Lettergorman in Cork is a five-stone circle, there is a 6th stone lying next to the stone circle, which is a block of white quartz, these stones are often associated with stone circles, quartz in Irish being ‘Grianchloch’, which means ‘sun stone’, and also in this stone circle one of the two portal stones has fallen. The name Lettergorman comes from the Irish ‘Leitir Gormáin’ meaning cornflower/blue bottle hillside, Leitir being Hillside or wet hillside, and gormáin meaning either the plant blue bottle or cornflower.
Stone Circles of Folklore
In the 17th and 18th centurty folklore stone circles were seen as petrified dancers who dared dance on a Sunday. This period found the Catholic as well Protestant churches making Sunday an issue to have meriment so throughout Europe you have this story of stone circles being petrified dancers. But in Ireland this is very rare, only found in a small area in the east of the country, which was probably imported from Wales and Cornwall, where this story was much more prevalent.
Stone Circles of Archaeology
In Britain it has been found that there is a correlation between stone circles and stone axe factories, this is of yet unproven in Ireland. Stone circles near trackways may have been places of acquisition and distribution of stone axes and from there brought to richer settlement areas. In Ireland the main factory of stone axe production was in Antrim, stone axes originating from there have been found in Britain, mostly scotland and throughout Ireland as far south as Lough Gur. The Common orientation of earlier wedge tombs with that of stone circles of a later period shows some continuation of belief between the two, this is further emphasised by the regional distribution of these monuments, suggesting stable settlement patterns over a long period.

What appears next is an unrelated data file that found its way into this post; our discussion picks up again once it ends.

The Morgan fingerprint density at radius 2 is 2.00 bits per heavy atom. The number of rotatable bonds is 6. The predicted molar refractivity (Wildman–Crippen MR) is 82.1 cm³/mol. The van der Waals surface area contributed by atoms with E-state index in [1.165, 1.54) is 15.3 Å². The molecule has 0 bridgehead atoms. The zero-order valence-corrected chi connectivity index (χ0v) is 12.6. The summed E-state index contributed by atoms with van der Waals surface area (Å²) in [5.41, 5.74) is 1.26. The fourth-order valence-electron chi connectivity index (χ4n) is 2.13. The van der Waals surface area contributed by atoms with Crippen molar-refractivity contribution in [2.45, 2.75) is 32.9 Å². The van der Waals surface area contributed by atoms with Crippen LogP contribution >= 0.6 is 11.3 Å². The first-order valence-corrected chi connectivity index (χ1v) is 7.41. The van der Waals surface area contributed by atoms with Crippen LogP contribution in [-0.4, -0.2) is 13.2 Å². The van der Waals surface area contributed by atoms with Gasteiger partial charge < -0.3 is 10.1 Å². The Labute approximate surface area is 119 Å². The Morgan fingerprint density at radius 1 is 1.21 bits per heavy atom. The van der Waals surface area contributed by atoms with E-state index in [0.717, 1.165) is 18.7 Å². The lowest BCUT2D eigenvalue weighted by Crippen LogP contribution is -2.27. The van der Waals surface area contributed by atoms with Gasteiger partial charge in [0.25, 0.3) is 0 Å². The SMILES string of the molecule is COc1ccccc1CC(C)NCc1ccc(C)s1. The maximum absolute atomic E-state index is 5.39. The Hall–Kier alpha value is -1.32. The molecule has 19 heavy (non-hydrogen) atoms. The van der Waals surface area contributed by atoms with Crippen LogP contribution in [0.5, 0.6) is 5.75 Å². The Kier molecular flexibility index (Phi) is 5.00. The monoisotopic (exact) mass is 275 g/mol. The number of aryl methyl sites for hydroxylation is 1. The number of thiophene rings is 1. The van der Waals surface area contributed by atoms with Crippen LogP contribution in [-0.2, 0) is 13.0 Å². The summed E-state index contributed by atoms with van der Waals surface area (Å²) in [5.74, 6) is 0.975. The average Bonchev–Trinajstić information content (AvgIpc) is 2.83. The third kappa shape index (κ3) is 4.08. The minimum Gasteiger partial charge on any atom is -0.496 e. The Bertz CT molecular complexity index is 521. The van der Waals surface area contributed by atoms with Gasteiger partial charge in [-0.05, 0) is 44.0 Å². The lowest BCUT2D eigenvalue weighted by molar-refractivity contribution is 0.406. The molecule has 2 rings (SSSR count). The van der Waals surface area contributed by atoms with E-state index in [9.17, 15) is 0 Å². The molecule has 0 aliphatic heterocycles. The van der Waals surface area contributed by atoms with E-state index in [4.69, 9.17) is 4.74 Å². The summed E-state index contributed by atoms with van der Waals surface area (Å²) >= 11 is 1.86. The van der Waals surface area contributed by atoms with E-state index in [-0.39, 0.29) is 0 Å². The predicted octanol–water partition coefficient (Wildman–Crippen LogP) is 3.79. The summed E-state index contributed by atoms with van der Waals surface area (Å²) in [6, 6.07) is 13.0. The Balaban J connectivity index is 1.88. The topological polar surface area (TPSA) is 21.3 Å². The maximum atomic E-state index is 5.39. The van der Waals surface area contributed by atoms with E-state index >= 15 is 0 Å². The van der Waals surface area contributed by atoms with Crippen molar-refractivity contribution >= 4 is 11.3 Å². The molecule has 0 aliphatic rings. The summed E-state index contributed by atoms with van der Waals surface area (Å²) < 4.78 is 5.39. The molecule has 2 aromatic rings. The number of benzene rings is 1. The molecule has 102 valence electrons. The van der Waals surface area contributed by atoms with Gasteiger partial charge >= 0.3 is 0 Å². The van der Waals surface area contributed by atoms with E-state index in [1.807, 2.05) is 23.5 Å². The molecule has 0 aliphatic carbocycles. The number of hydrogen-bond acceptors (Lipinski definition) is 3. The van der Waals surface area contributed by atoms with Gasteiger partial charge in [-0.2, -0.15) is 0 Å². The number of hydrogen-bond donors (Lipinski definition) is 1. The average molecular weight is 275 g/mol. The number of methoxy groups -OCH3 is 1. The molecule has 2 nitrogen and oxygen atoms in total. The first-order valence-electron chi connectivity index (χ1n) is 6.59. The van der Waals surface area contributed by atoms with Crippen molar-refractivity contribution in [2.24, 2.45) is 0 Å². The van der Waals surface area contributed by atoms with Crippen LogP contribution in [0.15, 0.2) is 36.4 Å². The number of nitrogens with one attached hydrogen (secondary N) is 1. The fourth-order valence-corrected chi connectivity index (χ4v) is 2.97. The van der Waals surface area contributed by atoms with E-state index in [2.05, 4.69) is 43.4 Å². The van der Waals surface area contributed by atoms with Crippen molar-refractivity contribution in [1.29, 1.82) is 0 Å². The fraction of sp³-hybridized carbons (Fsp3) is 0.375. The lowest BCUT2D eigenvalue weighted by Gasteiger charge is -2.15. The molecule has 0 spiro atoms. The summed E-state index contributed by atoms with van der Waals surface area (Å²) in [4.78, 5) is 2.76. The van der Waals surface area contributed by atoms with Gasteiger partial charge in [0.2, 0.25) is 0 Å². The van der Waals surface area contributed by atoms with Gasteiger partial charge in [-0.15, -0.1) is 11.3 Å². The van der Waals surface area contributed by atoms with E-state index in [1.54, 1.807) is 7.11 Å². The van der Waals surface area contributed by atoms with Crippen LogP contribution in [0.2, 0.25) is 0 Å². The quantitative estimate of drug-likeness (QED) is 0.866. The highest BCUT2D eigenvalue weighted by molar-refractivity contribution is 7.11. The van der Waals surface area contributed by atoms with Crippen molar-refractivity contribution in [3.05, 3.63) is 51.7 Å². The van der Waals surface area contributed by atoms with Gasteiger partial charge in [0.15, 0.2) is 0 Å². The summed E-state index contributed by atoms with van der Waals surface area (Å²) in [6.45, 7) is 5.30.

Munster Stone Circles
Many stone circles in Munster only have 5 stones, like the one illustrated here, but can go up to 19 stones, commonly among these southernly stone circles is the axial or recumbent stone, which is usually in the southwestern area of the circle, directly accross the largiest two stones, the portal stones, which mark the entrance, from there the stones decrease in size till the recumbent stone.
O’Sullivan, M. & Downey, L. ‘Stone Circles’, Archaeology Ireland Magazine, Know your Monuments series , Volume 25, No.1 , Spring 2011 issue
O’Kelly, M. J. Early Ireland: An introduction to Irish Prehistory, Cambridge University Press, 1995
Harbison, P. ‘Pre-Christian Ireland’, Thames and Hudson, 1998
Waddell , J. The Prehistoric Archaeology of Ireland, Wordwell Ltd, 2010
Flanagan ,L. ‘Ancient Ireland: life before the Celts’ , Gill & Macmillan, 2000
Zucchelli ,C. ‘Stones of Adoration’ , The Collins Press, 2007
Ó Dónaill, N. ‘Foclóir Gaeilge-Béarla’, An Gúm, 2010
Room, A,. ‘A Dictionary of Irish Place Names’, Appletree Press, 2009
Flanagan, D. & Flanagan, L. ‘Irish Place Names’, Gill & MacMillan Ltd, 2002
Comments about this page
Thanks Francesca, im glad you enjoyed it
Thank you JG for this beautiful rendering, full of magic and mystery, of the cromlech and for the information. In the drawing I could find the same emotion I felt when I visited Drombeg.
Add a comment about this page